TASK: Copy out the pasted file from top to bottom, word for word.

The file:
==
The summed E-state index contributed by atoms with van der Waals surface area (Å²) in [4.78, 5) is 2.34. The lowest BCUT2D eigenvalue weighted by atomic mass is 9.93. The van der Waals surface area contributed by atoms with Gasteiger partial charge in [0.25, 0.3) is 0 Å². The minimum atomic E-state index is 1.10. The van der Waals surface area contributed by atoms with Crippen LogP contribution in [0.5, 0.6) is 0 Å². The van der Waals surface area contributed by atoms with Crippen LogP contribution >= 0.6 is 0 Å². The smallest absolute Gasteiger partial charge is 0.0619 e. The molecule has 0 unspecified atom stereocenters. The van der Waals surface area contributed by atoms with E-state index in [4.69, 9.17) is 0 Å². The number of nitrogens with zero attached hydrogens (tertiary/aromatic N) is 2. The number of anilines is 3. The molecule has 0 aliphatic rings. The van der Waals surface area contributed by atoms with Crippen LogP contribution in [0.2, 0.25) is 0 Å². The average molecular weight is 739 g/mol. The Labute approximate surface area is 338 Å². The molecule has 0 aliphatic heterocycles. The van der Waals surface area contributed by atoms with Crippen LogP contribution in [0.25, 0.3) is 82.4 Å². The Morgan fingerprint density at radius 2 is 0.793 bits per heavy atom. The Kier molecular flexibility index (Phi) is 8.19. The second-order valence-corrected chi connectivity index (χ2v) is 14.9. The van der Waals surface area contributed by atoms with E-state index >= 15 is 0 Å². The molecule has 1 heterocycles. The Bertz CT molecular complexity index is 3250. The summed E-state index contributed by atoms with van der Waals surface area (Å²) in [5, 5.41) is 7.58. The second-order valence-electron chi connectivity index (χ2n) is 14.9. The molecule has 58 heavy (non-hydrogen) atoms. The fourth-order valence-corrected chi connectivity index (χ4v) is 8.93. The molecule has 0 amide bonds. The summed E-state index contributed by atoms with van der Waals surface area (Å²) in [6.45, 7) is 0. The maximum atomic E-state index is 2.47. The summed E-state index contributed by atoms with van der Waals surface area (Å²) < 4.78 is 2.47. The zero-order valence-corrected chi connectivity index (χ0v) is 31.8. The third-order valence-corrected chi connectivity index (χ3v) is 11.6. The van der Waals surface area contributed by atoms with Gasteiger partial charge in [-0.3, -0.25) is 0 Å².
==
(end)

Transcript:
The summed E-state index contributed by atoms with van der Waals surface area (Å²) in [4.78, 5) is 2.34. The lowest BCUT2D eigenvalue weighted by atomic mass is 9.93. The van der Waals surface area contributed by atoms with Gasteiger partial charge in [0.25, 0.3) is 0 Å². The minimum atomic E-state index is 1.10. The van der Waals surface area contributed by atoms with Crippen LogP contribution in [0.5, 0.6) is 0 Å². The van der Waals surface area contributed by atoms with Crippen LogP contribution >= 0.6 is 0 Å². The smallest absolute Gasteiger partial charge is 0.0619 e. The molecule has 0 unspecified atom stereocenters. The van der Waals surface area contributed by atoms with E-state index in [4.69, 9.17) is 0 Å². The number of nitrogens with zero attached hydrogens (tertiary/aromatic N) is 2. The number of anilines is 3. The molecule has 0 aliphatic rings. The van der Waals surface area contributed by atoms with Crippen LogP contribution in [0.2, 0.25) is 0 Å². The average molecular weight is 739 g/mol. The Labute approximate surface area is 338 Å². The molecule has 0 aliphatic heterocycles. The van der Waals surface area contributed by atoms with Crippen LogP contribution in [0.25, 0.3) is 82.4 Å². The Morgan fingerprint density at radius 2 is 0.793 bits per heavy atom. The Kier molecular flexibility index (Phi) is 8.19. The second-order valence-corrected chi connectivity index (χ2v) is 14.9. The van der Waals surface area contributed by atoms with E-state index >= 15 is 0 Å². The molecule has 1 heterocycles. The Bertz CT molecular complexity index is 3250. The summed E-state index contributed by atoms with van der Waals surface area (Å²) in [5, 5.41) is 7.58. The second-order valence-electron chi connectivity index (χ2n) is 14.9. The molecule has 58 heavy (non-hydrogen) atoms. The fourth-order valence-corrected chi connectivity index (χ4v) is 8.93. The molecule has 0 amide bonds. The summed E-state index contributed by atoms with van der Waals surface area (Å²) in [6.45, 7) is 0. The maximum atomic E-state index is 2.47. The summed E-state index contributed by atoms with van der Waals surface area (Å²) < 4.78 is 2.47. The zero-order valence-corrected chi connectivity index (χ0v) is 31.8. The third-order valence-corrected chi connectivity index (χ3v) is 11.6. The van der Waals surface area contributed by atoms with Gasteiger partial charge in [-0.3, -0.25) is 0 Å².